I was very excited to try the Slow & Heavy series and I chose to do the larger Chest and Back muscle groups first. It took me a while to get used to the new pace - without thinking, I started out by doing bench presses 2 counts down, 2 counts up until I remembered this is Slow & Heavy! This entire workout was done with dumbbells, which is good because it forces both sides to work evenly, but it also requires that you have a pretty good variety of weights. I have adjustable dumbbells that go from about 8 to 18 lbs plus regular dumbbells in 3, 5, and 8 lbs. That was fine for this workout but I may need to get additional plate weights when my strength increases. The basic format of the workout is 3 sets of 8 slow reps (2 down, 6 up) with a 1-2 minute break in between sets. The entire workout is about 60 minutes, and you could easily break it into 2 30-minute workouts of one body part each.
First was the chest work. We do bench presses and flyes, and then repeat that on an incline. Throughout the reps Cathe gives lots of form pointers and she also lets us know when she is dropping her weights when her chest is feeling more fatigued. Then there are 2 optional sets of Slow & Heavy pushups. I felt pretty good so I went ahead and did the pushups, but my second set was on my knees. Because the reps are slow and the breaks are pretty long, I didn't feel much of a burn after doing chest and thought maybe my weights were not heavy enough. However, 12 hours later the soreness started to set in in my pecs. I also felt a bit fatigued in my shoulders.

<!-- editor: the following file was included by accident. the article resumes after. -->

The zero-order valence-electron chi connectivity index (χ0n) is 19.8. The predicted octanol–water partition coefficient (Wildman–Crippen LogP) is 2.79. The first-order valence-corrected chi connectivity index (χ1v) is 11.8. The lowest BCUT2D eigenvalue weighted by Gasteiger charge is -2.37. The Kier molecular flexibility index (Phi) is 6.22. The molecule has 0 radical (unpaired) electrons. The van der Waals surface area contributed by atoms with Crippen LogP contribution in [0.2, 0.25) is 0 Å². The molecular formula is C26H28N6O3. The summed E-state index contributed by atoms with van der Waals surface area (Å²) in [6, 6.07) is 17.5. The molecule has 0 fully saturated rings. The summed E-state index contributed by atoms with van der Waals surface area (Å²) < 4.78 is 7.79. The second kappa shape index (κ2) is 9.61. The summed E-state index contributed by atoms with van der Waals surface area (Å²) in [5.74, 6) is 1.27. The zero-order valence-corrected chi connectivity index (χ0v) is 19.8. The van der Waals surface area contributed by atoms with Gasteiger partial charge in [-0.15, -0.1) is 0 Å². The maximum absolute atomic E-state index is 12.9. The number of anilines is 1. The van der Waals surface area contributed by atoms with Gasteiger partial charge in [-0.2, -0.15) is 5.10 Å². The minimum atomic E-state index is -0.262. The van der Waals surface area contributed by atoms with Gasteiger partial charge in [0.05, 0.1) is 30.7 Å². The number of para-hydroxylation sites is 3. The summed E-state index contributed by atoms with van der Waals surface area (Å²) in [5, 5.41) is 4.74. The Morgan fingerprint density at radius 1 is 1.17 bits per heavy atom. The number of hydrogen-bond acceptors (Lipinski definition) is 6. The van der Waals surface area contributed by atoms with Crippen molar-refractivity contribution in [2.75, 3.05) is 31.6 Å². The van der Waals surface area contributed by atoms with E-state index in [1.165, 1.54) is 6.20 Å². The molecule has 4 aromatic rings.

Next is back. Again, everything is done with dumbbells - rows, pullovers (this works your chest a little too) and deadlifts. For the rows, you keep your arms at the same angle as you pull up rather than collapsing at the elbow. I'm not sure what this is supposed to do but I felt it more in my rear delts. Then Cathe goes on to work your lower back some more with superman (she says you can make it more difficult with ankle and wrist weights, but no one in the video chooses this option!) and planks. There are three sets of planks - face down on your forearms, with straight arms (boy was I shaking during this one because my arms were so tired by this point) and then face up. This last version was a bit hard on my wrists and I couldn't hold the position very long. Cathe suggests choosing one of the other plank positions if you experience wrist pain.
Overall a great workout. It's very different from other strength workouts I have done because it requires concentration to maintain good form and the slow speed. I did not sweat very much and it didn't give me that burning feeling - more like a slight ache and some fatigue. I felt pretty sleepy that day and like I mentioned before, the soreness kicked in by the end of the day. The format of this workout really allows you to work your muscles very thoroughly - the emphasis is on quality, not quantity - and I can tell already that I will be very pleased with the results. The hardest part is making myself take sufficient rest between S&H workouts, because I really look forward to the next one!